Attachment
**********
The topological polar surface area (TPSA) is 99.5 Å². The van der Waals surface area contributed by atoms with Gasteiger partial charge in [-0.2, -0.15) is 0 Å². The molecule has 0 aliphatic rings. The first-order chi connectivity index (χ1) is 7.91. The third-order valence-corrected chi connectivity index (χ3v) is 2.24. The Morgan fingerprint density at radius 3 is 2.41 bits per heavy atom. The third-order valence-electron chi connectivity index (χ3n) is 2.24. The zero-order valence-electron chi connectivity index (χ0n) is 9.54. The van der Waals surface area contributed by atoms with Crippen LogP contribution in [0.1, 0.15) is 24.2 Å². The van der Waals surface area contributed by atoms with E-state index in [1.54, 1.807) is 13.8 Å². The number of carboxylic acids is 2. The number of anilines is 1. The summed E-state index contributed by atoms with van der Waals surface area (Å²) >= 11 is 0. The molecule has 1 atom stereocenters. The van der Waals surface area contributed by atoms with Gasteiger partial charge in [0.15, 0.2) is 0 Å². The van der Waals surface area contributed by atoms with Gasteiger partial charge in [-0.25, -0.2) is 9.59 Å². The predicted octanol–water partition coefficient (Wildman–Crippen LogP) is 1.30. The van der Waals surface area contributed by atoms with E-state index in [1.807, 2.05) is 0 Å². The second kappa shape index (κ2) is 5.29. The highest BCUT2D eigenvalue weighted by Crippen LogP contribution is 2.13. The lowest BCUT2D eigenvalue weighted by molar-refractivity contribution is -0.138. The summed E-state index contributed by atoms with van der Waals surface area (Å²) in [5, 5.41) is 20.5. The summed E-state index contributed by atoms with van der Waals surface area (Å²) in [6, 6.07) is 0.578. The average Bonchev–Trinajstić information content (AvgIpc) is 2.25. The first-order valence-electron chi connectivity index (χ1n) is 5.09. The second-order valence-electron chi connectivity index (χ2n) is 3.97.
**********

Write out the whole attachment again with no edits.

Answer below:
The topological polar surface area (TPSA) is 99.5 Å². The van der Waals surface area contributed by atoms with Gasteiger partial charge in [-0.2, -0.15) is 0 Å². The molecule has 0 aliphatic rings. The first-order chi connectivity index (χ1) is 7.91. The third-order valence-corrected chi connectivity index (χ3v) is 2.24. The Morgan fingerprint density at radius 3 is 2.41 bits per heavy atom. The third-order valence-electron chi connectivity index (χ3n) is 2.24. The zero-order valence-electron chi connectivity index (χ0n) is 9.54. The van der Waals surface area contributed by atoms with Crippen LogP contribution in [0.1, 0.15) is 24.2 Å². The van der Waals surface area contributed by atoms with E-state index in [1.54, 1.807) is 13.8 Å². The number of carboxylic acids is 2. The number of anilines is 1. The summed E-state index contributed by atoms with van der Waals surface area (Å²) >= 11 is 0. The molecule has 1 atom stereocenters. The van der Waals surface area contributed by atoms with Gasteiger partial charge in [0.15, 0.2) is 0 Å². The van der Waals surface area contributed by atoms with Gasteiger partial charge in [-0.25, -0.2) is 9.59 Å². The predicted octanol–water partition coefficient (Wildman–Crippen LogP) is 1.30. The van der Waals surface area contributed by atoms with E-state index in [1.807, 2.05) is 0 Å². The second kappa shape index (κ2) is 5.29. The highest BCUT2D eigenvalue weighted by Crippen LogP contribution is 2.13. The lowest BCUT2D eigenvalue weighted by molar-refractivity contribution is -0.138. The summed E-state index contributed by atoms with van der Waals surface area (Å²) in [5, 5.41) is 20.5. The summed E-state index contributed by atoms with van der Waals surface area (Å²) in [6, 6.07) is 0.578. The average Bonchev–Trinajstić information content (AvgIpc) is 2.25. The first-order valence-electron chi connectivity index (χ1n) is 5.09. The second-order valence-electron chi connectivity index (χ2n) is 3.97.